I hope that this helps you to rethink and revise your work. If you have any questions or comments, please feel free to contact me at lost.ranch.books@gmail.com.

Happy editing!


LAURIE MARR WASMUND has worked as a writer, editor, community college instructor, and writing workshop presenter. Her short stories have appeared in literary magazines such as Cimarron Review and Weber Studies. She is the author of My Heart Lies Here, a novel of the Ludlow Massacre; Clean Cut, A Romance of the Western Heart; and To Do Justice, the first book of the White Winter Trilogy, set during World War I. 

Find her online at Lost Ranch Books.

Upcoming presentations

  • Arizona Authors’ Association is holding their 2017 Crafting the Written Word conference at the Embassy Suites Biltmore in Phoenix on February 25. She will present “Don’t Forget the Craft!” and “A Journey through Self-Publishing.” 
  • Parker Writers meets at the Parker (Colorado) Library between 2-4 every second and fourth Sunday. She will present “Pegging Your Tent to the Earth: Writing from the Senses” on April 9. 
  • Castle Rock Writers offers monthly workshops at Phillip S. Miller Library in Castle Rock (Colorado) the second Monday of every month at 6:30. She will present “Don’t Forget the Craft!” on June 12, 2017.

Tuesday, February 7, 2017

Giving Life to A Death at Tollgate Creek

guest post by Art Elser

Well, I finally got my new book of poetry, A Death at Tollgate Creek: Songs of the Prairie published in both print and eBook formats. I wrote these poems because I want to help others learn that the prairie holds as many wonderful secrets and adventures as do the mountains.

Here in Denver, we tend to face west, to the mountains with its rivers, skiing, hiking, mountain climbing, rafting, kayaking, Rocky Mountain National Park, and the abundance of wildlife, animals, birds, fish and quirky humans.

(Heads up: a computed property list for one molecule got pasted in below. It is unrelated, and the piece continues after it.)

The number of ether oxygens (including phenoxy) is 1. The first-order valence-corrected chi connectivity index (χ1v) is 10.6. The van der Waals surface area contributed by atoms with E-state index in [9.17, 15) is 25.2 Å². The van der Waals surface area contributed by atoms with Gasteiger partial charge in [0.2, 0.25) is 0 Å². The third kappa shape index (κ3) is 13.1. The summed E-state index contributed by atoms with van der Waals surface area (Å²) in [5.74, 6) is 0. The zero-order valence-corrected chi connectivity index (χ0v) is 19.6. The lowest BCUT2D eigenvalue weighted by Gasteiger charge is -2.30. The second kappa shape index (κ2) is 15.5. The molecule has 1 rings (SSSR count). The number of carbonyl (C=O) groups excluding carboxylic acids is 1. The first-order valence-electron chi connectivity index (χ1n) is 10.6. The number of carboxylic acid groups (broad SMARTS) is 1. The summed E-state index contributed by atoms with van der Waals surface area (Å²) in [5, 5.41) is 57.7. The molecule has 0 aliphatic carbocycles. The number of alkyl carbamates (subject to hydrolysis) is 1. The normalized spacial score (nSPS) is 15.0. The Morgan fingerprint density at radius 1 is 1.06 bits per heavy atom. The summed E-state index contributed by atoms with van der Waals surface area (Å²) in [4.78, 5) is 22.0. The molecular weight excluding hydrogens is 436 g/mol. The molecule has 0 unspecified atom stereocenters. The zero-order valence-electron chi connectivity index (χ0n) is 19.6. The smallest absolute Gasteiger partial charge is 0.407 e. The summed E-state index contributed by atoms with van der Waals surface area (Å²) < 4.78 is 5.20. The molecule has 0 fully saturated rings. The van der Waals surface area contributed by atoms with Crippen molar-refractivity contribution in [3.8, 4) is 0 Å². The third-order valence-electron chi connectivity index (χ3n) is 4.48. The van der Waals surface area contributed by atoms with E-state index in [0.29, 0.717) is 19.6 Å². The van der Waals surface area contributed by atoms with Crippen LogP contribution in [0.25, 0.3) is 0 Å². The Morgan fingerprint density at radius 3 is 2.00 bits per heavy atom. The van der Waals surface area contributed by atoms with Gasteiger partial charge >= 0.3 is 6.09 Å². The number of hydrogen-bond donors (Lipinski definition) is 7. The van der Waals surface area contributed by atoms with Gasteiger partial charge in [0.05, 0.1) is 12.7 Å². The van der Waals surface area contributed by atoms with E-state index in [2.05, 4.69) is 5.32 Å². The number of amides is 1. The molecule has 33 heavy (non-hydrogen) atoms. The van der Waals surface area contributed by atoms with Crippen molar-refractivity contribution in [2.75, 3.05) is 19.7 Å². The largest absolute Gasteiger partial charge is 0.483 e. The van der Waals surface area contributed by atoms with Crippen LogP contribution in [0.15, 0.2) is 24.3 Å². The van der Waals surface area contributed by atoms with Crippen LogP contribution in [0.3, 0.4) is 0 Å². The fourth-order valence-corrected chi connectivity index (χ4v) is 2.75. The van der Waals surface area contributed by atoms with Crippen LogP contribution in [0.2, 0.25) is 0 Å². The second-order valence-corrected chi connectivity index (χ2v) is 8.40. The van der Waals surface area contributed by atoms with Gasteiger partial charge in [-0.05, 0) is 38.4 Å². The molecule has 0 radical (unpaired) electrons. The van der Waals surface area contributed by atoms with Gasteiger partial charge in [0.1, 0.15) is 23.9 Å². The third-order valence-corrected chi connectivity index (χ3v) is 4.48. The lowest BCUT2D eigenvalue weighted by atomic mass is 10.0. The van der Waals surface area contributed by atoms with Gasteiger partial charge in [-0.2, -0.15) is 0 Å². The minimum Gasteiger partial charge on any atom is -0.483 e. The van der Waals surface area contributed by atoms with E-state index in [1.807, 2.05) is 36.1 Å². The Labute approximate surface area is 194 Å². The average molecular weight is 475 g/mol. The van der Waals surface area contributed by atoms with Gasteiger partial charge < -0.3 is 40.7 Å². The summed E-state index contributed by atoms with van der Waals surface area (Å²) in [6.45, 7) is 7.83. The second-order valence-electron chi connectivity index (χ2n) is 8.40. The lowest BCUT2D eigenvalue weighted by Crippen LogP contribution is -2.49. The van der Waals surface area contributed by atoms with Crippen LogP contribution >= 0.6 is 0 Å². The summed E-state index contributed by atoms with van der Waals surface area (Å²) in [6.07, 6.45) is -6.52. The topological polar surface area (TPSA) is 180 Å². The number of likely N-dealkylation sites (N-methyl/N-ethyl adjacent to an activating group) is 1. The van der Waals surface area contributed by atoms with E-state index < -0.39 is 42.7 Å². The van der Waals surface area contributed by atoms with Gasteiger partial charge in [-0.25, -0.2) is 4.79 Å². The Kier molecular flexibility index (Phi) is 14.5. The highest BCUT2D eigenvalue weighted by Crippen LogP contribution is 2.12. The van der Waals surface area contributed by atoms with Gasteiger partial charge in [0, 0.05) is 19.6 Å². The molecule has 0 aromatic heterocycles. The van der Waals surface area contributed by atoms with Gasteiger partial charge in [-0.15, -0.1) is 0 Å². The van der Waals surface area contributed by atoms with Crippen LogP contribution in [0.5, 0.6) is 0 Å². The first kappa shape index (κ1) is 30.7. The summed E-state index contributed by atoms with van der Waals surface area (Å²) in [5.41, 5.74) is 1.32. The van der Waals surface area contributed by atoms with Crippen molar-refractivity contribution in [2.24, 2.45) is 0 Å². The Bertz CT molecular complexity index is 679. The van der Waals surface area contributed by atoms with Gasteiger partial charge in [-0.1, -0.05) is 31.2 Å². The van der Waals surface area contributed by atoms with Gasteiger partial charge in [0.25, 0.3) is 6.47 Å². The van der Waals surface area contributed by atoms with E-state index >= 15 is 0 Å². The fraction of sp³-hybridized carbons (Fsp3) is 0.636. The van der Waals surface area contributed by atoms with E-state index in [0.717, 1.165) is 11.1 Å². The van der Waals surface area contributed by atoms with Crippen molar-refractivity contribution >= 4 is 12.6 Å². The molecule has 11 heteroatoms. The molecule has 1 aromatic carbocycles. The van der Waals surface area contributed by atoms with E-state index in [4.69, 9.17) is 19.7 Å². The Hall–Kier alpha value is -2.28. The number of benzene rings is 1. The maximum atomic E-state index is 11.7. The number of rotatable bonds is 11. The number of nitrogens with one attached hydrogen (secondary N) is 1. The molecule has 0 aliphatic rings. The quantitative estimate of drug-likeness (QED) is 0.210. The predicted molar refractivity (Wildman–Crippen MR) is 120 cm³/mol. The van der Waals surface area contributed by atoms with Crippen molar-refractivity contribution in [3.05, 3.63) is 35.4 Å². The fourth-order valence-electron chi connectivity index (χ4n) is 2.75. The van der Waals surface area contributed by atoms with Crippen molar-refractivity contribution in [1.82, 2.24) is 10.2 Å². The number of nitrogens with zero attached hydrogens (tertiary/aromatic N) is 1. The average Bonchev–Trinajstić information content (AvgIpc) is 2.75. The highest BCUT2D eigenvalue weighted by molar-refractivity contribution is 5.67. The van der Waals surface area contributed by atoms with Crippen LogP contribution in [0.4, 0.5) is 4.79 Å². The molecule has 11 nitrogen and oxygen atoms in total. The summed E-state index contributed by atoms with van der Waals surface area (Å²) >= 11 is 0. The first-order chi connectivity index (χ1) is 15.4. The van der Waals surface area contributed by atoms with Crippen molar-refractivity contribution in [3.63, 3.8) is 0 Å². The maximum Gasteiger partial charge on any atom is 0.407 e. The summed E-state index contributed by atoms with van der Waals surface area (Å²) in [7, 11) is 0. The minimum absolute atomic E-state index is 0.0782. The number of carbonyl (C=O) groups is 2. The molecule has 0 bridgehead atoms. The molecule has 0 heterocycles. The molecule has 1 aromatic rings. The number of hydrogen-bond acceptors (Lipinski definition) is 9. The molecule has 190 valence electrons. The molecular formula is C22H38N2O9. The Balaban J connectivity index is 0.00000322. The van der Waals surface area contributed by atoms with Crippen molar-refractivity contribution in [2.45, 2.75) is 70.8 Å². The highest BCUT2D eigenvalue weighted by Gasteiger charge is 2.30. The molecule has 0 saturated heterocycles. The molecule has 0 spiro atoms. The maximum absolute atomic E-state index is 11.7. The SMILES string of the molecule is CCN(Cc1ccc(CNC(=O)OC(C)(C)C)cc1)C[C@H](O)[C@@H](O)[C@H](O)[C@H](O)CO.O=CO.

But the prairie has its draw also, if you know where to look.

When I get confused in life about making important decisions, I try to not make them immediately and take a day or two to think about what's next. And the same holds for my poetry. So I started the publishing project by reminding myself why I write poetry. The first reason is that I love writing it. But to just stuff my poems in the drawer as Emily Dickinson did, leads one to become a frustrated hermit. I want to share my work with others. My goal is not to make lots of money, write a NYT best seller, become famous. I want to share my poetry.

I decided to publish A Death at Tollgate Creek myself after sending out manuscripts of books and chapbooks to contests and journals during their open reading periods over the past four years. Most of the time I didn't even get an acknowledgement that they've thrown the manuscript into the recycle bin. Once in a while I got a form email saying that they enjoyed reading my poems but they are not interested in the book.

I downloaded several books to help me decide how to self-publish:

How to Choose a Self-Publishing Service, Jim Giammatteo & Orna Ross. (Kindle—Discusses pros and cons of all major self-publishing services.)

A Detailed Guide to Self-Publishing with Amazon, Chris McMullen. (Kindle—Limited to how to publish with Amazon, and if you want to use CreateSpace, a good reference.)

Successful Self-Publishing, Joanna Penn. (Kindle—Very useful reference when starting. General so not aimed at one platform.)

Smashwords Style Guide, Mark Coker. (iBook—Smashwords is a great program for publishing in eBook format for all platforms, so a great resource.)

One constant in all the books and online articles I read stood out to me. All recommended hiring a professional to design the cover. I took that advice and hired Abby Hoke of AEB Graphics in Denver, and she designed a cover that I think is beautiful. In my limited marketing, one refrain that pops up is "What a beautiful cover.” And we all know that we DO judge a book by its cover.

A Death at Tollgate Creek is now available at Amazon, B&N, and Indie book stores. In addition to being available in print, it's also available for iBook, Kindle, Nook, Kobo, and PDF readers.